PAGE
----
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A. Hagiwara, K. Hirai, G. T. Feke, J. McMeel, T. Hirose; The Scleral Buckling Procedure for Rhegmatogenous Retinal Detachment Is Not a Risk Factor for Open Angle Glaucoma. Invest. Ophthalmol. Vis. Sci. 2008;49(13):5226. doi: https://doi.org/.
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© ARVO (1962-2015); The Authors (2016-present)
To determine if the scleral buckling procedure (SB) leads to a higher incidence of open angle glaucoma.
The charts of 200 patients (121 male and 79 female, over 18 years old) whose retina had been reattached after a primary SB for rhegmatogenous retinal detachment (RRD) in one eye were retrospectively reviewed. Patients who had SB had no other abnormally except RRD. Follow up period was 1 year or longer. Retinal detachment due to trauma, diabetic retinopathy, or associated with congenital eye diseases was excluded. Glaucoma was diagnosed based on glaucomatous excavation of the optic disc and visual field defects consistent with glaucoma. Glaucoma incidence in the eye receiving SB was compared with that of the fellow eye.
There were 7 eyes (3.5%) with pre-existing glaucoma in eyes receiving SB. Glaucoma was newly detected following SB in 12 eyes (6%). In fellow eyes, there were 8 eyes (4%) with pre-existing glaucoma and 11 eyes (5.5%) with newly found glaucoma. Among these 23 eyes in which glaucoma was newly detected, 10 patients had bilateral glaucoma. The incidence of glaucoma in eyes following SB was 0.58%per year, and the incidence in fellow eyes was 0.54% per year. The difference was not statistically significant. There was a significant difference in IOP between eyes receiving SB and fellow eyes both before and after surgery. Before SB, the mean IOP of the eyes with RRD was 15.2 ± 4.0 mmHg and that of the fellow eyes was 16.5 ± 3.8 mmHg (P<0.001). Three months or longer after surgery, the IOP of the eyes receiving SB was 14.0 ± 2.6 mmHg and that of the fellow eyes was 15.0 ± 2.6 mmHg (P<0.001). There was no significant difference in the incidence of glaucoma with regard to use of an encircling band, intravitreous injection, or subretinal fluid drainage.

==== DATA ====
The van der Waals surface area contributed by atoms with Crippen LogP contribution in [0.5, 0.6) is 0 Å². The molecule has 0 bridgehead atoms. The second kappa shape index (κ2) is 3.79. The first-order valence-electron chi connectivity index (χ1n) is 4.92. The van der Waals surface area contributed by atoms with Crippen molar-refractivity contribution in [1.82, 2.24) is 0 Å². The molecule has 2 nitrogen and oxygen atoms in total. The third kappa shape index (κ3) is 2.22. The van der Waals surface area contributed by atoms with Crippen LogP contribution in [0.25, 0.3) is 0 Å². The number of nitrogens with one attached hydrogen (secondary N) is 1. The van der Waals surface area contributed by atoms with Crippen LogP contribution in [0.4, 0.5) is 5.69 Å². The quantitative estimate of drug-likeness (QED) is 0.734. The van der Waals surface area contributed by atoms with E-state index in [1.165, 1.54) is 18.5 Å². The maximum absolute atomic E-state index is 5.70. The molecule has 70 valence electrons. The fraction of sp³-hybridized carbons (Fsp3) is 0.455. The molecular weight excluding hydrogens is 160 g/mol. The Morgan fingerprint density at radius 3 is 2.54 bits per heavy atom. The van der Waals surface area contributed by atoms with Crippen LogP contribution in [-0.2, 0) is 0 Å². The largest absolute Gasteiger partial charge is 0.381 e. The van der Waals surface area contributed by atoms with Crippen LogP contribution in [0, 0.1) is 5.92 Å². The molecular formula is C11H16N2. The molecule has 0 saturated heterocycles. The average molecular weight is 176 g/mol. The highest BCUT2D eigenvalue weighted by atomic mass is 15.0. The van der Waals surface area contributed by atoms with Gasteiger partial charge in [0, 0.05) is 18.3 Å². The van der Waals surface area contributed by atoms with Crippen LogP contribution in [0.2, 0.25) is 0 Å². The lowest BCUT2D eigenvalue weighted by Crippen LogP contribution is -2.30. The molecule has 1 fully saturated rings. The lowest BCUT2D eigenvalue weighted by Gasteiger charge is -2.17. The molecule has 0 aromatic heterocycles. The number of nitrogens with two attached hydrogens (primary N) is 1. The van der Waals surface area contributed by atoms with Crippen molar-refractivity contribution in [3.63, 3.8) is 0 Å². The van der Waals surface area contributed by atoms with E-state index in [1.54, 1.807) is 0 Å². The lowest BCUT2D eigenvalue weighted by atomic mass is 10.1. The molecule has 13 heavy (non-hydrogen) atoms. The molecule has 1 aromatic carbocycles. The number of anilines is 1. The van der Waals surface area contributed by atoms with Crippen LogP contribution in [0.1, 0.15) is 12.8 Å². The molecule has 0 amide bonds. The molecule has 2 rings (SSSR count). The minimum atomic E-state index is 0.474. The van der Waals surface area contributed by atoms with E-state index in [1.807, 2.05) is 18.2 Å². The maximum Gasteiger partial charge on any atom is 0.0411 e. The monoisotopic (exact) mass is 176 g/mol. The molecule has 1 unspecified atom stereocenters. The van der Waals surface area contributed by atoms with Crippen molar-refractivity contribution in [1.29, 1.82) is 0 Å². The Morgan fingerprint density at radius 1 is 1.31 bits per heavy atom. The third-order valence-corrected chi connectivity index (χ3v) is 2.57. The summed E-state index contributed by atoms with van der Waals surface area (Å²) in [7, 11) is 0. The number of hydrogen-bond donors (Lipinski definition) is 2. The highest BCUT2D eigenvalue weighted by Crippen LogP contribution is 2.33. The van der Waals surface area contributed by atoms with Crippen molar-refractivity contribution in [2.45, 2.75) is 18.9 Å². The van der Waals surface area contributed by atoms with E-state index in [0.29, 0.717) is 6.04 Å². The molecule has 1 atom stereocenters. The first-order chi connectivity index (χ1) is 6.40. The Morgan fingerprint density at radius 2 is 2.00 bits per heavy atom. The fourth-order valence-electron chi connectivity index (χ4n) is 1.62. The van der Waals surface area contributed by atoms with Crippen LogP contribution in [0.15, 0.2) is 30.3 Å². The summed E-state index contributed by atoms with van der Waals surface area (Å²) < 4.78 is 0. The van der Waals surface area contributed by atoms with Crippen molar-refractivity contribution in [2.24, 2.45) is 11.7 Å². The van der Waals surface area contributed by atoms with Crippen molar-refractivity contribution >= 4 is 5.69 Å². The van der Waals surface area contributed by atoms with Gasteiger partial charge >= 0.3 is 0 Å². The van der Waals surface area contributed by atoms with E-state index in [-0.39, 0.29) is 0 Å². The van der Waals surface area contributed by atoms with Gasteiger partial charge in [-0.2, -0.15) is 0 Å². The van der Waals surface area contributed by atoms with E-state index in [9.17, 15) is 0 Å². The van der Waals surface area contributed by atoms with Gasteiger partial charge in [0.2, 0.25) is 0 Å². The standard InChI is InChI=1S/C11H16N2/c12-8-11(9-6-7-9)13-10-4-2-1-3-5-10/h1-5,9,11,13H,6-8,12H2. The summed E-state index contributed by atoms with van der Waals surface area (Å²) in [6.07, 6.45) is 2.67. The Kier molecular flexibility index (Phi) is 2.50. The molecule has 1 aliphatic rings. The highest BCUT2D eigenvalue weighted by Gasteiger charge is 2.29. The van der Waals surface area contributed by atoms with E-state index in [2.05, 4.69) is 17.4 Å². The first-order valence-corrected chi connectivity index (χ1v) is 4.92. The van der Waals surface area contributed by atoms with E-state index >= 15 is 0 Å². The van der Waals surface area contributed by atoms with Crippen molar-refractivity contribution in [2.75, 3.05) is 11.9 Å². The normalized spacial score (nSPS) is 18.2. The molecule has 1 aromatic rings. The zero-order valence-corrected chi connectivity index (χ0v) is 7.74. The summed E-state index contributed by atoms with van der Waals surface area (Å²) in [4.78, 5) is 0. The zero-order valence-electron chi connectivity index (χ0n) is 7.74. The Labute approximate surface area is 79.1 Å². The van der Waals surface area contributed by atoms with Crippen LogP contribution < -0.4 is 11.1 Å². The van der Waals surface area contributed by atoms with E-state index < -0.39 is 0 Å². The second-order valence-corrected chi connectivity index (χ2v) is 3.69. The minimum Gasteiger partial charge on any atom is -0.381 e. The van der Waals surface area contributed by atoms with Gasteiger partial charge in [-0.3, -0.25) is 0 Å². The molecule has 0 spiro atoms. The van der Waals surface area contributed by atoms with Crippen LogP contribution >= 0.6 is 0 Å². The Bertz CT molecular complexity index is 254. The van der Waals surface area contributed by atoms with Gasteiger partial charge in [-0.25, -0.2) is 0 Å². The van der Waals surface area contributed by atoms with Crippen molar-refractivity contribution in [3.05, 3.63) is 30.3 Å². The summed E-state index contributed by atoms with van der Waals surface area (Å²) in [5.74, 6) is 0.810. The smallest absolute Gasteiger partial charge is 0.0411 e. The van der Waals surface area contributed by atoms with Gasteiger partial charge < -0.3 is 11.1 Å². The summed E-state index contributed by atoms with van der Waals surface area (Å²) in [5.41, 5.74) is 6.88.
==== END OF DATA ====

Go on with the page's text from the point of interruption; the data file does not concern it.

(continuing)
The incidence of glaucoma after SB in eyes with RRD was not significantly different from that in the fellow eyes. Eyes receiving SB for RRD were not at increased risk of developing glaucoma. This is one advantage of SB over closed vitrectomy in the treatment of primary retinal detachment. The latter has been estimated to lead to open angle glaucoma in 15% to 20% of eyes.
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